Education Department Takes Steps to Ease the PLUS Loan Crisis

department-of-educationA large number of historically Black colleges and universities have seen a significant drop in enrollments because many students and their families have been unable to secure PLUS loans from the federal government. Two years ago, the U.S. Department of Education established a new rule that a family with debt delinquencies of 90 days or more could not be considered for the PLUS loan program. With this source of funding taken away from many families, many students could not obtain the funds necessary to pay their college bills.

In a statement, Marcia Fudge, chair of Congressional Black Caucus, said, “Actions taken by the Department of Education have disproportionately and adversely impacted students across this nation, in particular, more than 28,000 HBCU students. It’s time to stop the bleeding.”

Now the Education Department has announced that families with small amounts of debt greater than 90 days may appeal and become eligible for PLUS loans.

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2 COMMENTS

  1. Same song different key. So we loaned money to people who could not pay (housing crisis) and the entire economy crashed. Now we want to again loan money to people who cannot or will not pay. I sympathize with the student, but I have no confidence in HBCU’s dismal graduation rates and predatory pseudo-education. With the exception of a credible few, billions are spent on “edutainment” and not academic excellence. Many HBCU’s exist solely for the benefit of the faculty and administration who make handsome sums and secure comfortable retirement. The students, however, leave the institutions with fond memories, no degrees and staggering debt. And you say that its unfair to “unfund” this madness? Next…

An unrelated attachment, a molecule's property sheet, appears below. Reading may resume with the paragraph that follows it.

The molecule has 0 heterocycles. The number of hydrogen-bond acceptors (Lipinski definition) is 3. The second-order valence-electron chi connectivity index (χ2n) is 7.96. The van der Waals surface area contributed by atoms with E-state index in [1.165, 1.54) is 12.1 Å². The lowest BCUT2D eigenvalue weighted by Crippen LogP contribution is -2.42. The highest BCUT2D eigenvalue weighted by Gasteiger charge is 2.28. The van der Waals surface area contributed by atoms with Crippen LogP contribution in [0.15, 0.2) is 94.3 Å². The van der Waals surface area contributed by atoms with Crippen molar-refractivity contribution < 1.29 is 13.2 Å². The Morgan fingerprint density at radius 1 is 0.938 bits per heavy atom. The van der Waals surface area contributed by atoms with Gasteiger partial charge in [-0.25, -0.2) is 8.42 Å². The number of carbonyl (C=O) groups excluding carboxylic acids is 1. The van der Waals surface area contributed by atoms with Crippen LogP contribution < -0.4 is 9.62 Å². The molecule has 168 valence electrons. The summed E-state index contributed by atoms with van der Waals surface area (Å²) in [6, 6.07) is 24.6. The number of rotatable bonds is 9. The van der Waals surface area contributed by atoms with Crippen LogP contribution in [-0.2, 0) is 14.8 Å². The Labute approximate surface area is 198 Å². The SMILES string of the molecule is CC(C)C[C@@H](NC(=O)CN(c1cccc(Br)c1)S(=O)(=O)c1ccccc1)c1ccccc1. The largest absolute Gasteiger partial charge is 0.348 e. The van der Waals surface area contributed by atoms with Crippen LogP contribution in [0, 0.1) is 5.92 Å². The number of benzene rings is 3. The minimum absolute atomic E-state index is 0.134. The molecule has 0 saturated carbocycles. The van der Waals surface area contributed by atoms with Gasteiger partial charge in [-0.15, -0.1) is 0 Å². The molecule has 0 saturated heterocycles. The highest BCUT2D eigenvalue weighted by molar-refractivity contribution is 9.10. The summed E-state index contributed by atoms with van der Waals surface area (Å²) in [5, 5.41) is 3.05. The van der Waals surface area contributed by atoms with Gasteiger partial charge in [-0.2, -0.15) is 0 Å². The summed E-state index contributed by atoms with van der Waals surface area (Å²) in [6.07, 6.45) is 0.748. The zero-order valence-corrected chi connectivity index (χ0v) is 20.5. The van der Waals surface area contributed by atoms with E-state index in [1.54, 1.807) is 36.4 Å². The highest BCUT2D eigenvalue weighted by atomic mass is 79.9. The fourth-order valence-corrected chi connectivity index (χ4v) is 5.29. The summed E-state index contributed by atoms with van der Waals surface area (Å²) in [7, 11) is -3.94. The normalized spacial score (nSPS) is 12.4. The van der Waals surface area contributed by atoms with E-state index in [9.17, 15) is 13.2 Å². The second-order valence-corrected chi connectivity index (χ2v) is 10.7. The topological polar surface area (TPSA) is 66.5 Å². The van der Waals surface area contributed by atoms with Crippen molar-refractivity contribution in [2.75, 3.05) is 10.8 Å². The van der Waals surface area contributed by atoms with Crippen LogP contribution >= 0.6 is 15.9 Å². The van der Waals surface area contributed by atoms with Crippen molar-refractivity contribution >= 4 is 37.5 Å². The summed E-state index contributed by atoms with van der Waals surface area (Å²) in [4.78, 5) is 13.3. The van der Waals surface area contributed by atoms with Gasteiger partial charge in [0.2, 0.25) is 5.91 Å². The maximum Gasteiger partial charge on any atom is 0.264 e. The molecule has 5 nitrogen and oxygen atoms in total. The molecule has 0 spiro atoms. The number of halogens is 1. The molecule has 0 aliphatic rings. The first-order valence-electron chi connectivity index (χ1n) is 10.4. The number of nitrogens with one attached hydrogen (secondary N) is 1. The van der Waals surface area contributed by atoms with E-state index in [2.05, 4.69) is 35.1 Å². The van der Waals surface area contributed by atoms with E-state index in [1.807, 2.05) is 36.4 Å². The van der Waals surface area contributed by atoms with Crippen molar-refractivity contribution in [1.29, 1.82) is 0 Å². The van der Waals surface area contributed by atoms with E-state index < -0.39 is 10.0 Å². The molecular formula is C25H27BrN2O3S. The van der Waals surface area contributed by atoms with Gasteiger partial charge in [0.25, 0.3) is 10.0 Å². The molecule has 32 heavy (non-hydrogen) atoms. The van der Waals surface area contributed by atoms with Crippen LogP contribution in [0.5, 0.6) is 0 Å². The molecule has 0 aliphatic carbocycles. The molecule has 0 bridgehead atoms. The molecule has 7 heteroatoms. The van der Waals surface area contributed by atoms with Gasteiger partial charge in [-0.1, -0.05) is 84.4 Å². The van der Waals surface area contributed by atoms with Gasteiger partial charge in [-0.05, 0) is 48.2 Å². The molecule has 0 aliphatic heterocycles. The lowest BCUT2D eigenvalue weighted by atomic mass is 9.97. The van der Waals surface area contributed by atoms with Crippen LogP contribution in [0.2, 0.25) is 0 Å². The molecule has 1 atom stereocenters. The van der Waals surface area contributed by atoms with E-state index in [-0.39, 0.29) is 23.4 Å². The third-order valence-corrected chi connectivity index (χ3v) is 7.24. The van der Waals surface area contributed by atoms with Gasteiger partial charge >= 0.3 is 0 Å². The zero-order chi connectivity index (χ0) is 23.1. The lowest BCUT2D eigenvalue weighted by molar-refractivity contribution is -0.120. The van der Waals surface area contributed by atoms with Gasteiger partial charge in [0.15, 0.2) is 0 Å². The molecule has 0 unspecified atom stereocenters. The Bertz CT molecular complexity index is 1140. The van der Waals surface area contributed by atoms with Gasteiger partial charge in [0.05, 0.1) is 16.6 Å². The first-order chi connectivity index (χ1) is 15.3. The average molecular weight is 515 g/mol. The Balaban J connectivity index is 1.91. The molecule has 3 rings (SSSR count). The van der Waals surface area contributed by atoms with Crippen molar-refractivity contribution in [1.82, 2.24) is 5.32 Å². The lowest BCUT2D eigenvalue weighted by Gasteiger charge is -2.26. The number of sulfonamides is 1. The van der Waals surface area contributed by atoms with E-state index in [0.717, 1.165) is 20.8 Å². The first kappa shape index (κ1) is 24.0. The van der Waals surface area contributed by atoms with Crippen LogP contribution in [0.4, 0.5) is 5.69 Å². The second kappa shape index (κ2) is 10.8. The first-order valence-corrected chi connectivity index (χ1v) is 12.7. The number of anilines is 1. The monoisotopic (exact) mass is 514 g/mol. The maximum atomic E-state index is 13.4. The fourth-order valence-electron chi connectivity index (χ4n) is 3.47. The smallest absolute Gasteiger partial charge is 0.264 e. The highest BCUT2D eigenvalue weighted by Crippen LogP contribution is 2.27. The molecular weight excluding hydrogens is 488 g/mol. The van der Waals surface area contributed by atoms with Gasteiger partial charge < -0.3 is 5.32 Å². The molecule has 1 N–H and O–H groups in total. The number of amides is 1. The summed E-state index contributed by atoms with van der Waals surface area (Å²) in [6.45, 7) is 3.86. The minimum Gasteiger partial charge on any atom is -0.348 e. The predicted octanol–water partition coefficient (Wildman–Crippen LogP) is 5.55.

• Thanks, you have given me,(us),something to think about. Our son is at Morehouse, (starting his second year), and we will be paying off this plus loan for a long time!

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